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01.12.2017 | Research article | Ausgabe 1/2017 Open Access

BMC Neurology 1/2017

Monetary costs of Alzheimer’s disease in China: protocol for a cluster-randomised observational study

BMC Neurology > Ausgabe 1/2017
Fangyu Li, Shuoqi Chen, Cuibai Wei, Jianping Jia
Wichtige Hinweise
Fangyu Li and Shuoqi Chen are co-first authors



Alzheimer’s disease (AD) is the most common type of dementia. International multilateral cost-of-illness (COI) studies have revealed that the cost of treating this disease is huge, which places a significant burden on patients’ families and their healthcare systems. However, no such studies have been conducted in China. This study estimates the monetary costs of patients with AD in mainland China.


This study planned to start in October 2015 and to finish in March 2016. It covered 30 provincial, municipal, and autonomous regions in mainland China. The sites and research centres in each region were selected randomly. The participating sites include Tier 3 hospitals, psychiatric hospitals, geriatric hospitals, nursing homes, and residences. More than 2500 patients with AD and their caregivers from all of the 81 research centres will be enrolled to fulfil the calculated sample size. The monetary costs of AD, which include direct medical costs, direct non-medical costs, and indirect costs, are being collected using the electronic medical record system and residence health system at each site; face-to-face interviews are being performed when necessary. Descriptive statistics will be used to summarise the patient characteristics and generalised linear models will be developed to calculate the costs.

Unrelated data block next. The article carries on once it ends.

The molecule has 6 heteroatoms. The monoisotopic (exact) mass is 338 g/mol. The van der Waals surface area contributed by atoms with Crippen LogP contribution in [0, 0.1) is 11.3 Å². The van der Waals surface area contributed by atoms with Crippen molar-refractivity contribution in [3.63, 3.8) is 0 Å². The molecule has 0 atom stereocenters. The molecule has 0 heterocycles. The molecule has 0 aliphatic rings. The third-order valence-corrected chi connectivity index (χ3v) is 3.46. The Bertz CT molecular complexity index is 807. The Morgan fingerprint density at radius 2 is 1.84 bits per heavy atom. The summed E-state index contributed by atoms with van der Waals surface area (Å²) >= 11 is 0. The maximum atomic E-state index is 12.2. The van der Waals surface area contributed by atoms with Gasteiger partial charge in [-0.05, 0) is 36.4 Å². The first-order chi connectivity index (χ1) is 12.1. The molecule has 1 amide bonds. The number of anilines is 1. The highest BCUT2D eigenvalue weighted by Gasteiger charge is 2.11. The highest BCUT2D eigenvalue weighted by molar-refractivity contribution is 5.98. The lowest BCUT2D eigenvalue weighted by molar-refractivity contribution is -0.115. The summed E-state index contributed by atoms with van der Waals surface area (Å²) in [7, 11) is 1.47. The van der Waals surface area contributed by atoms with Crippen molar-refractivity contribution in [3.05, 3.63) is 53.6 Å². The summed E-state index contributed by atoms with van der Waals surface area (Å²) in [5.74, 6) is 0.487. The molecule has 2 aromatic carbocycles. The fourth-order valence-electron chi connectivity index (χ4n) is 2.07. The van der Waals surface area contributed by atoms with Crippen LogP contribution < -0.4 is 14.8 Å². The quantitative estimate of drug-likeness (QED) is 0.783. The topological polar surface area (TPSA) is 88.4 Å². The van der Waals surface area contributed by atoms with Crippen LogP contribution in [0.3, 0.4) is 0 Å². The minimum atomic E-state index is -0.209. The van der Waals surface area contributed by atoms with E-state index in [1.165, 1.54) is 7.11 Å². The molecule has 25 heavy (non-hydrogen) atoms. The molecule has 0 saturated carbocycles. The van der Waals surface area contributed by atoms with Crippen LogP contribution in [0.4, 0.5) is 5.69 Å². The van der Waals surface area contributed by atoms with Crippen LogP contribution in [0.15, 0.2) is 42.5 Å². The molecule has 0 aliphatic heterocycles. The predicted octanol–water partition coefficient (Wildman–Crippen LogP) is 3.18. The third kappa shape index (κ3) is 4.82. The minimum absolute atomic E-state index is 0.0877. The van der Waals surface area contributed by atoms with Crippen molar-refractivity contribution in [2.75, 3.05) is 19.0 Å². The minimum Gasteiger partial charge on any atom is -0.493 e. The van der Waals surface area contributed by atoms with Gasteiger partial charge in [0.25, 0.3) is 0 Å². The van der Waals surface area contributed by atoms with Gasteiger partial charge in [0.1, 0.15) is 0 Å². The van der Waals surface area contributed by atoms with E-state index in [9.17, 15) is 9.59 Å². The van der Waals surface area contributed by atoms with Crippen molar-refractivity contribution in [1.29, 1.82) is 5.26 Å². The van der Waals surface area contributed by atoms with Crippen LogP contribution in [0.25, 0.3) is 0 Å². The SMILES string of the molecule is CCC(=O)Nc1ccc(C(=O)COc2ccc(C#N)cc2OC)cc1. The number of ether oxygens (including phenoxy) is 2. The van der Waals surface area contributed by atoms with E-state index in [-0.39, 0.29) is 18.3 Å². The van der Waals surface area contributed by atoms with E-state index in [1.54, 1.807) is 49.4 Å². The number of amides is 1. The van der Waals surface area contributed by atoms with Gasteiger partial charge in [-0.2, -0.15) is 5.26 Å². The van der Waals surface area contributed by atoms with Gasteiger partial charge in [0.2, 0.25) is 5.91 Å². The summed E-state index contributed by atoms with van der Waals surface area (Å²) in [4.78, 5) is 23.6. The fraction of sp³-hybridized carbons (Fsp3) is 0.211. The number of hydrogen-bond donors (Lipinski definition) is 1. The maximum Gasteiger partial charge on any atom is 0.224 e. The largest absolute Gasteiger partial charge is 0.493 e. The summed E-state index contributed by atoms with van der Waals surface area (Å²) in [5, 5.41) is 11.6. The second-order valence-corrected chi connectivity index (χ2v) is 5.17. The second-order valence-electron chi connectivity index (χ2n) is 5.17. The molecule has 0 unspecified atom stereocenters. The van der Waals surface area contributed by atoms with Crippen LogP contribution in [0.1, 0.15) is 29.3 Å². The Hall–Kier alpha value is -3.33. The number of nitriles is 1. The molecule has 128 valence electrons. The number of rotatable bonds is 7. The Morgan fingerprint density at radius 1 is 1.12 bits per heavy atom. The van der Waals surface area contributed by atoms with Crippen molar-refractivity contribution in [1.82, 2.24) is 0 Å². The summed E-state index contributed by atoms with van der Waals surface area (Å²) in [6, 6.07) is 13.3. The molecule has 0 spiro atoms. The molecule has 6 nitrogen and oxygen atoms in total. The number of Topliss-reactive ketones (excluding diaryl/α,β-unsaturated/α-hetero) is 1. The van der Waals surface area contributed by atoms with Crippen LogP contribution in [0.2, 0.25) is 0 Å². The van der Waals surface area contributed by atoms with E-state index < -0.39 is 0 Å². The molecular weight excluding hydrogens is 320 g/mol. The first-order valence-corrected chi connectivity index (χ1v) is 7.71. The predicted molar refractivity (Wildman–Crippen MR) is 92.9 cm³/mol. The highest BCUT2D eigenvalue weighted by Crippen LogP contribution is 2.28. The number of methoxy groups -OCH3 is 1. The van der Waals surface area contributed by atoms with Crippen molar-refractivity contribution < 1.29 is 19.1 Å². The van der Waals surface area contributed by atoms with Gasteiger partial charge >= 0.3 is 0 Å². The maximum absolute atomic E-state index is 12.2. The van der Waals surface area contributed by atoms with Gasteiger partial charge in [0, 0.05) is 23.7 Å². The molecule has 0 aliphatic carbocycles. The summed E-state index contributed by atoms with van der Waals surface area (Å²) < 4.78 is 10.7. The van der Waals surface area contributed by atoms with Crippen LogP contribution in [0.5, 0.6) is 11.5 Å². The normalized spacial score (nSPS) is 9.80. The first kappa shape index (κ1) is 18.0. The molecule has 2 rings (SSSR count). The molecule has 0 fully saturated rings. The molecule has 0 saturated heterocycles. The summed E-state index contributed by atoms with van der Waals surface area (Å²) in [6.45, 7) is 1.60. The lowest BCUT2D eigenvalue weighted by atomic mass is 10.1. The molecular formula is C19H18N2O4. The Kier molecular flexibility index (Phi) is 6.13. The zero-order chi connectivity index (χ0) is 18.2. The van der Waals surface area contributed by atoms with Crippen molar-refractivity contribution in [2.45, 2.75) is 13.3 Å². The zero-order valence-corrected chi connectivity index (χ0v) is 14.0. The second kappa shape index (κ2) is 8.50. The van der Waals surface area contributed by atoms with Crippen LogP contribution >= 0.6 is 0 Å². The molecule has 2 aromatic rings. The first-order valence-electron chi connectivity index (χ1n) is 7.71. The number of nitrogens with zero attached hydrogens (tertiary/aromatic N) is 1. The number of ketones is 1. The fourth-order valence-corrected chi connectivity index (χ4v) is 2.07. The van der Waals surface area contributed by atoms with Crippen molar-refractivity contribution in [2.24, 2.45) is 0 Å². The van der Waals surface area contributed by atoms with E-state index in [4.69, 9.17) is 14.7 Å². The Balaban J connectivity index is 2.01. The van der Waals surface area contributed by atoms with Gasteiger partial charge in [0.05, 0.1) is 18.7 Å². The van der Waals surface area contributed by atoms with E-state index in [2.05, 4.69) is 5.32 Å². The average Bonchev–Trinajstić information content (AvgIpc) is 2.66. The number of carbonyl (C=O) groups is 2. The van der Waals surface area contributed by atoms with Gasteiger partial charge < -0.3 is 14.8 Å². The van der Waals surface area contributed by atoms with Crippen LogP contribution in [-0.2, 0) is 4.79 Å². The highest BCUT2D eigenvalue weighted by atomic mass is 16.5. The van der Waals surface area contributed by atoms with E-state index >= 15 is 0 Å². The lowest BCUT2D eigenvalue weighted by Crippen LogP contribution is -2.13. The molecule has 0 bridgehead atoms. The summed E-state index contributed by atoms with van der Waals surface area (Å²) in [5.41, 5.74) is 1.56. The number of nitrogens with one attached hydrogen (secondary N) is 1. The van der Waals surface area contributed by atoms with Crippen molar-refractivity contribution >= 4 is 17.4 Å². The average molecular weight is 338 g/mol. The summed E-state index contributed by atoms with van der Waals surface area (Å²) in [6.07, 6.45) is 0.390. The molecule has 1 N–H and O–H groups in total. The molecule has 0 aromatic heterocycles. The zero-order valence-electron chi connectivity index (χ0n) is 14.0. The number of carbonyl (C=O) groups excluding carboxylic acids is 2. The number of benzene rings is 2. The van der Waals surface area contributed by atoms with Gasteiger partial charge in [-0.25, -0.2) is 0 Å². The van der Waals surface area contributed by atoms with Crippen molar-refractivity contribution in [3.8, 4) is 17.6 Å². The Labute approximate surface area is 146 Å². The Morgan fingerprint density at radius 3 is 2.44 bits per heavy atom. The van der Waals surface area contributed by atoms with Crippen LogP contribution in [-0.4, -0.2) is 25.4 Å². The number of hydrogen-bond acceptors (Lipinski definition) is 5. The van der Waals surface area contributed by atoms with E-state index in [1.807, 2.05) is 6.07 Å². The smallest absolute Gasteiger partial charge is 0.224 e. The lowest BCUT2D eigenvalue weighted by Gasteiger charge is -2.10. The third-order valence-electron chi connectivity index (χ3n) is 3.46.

The main findings will include national and per patient annual monetary costs of AD in China.


To the best of our knowledge, this is the first large-scale cluster-randomized observational study to estimate the economic burden of AD in Chinese patients. The methodology used was based on China’s current healthcare system and is suitable for the purpose of the study. Because the burden of AD on patients, families, healthcare providers, and society is substantial and increasing, it is important and necessary to understand the economic burden caused by this disease.

Trial registration

Our trial was retrospectively registered on, NCT02694445, registered on 02/26/2016
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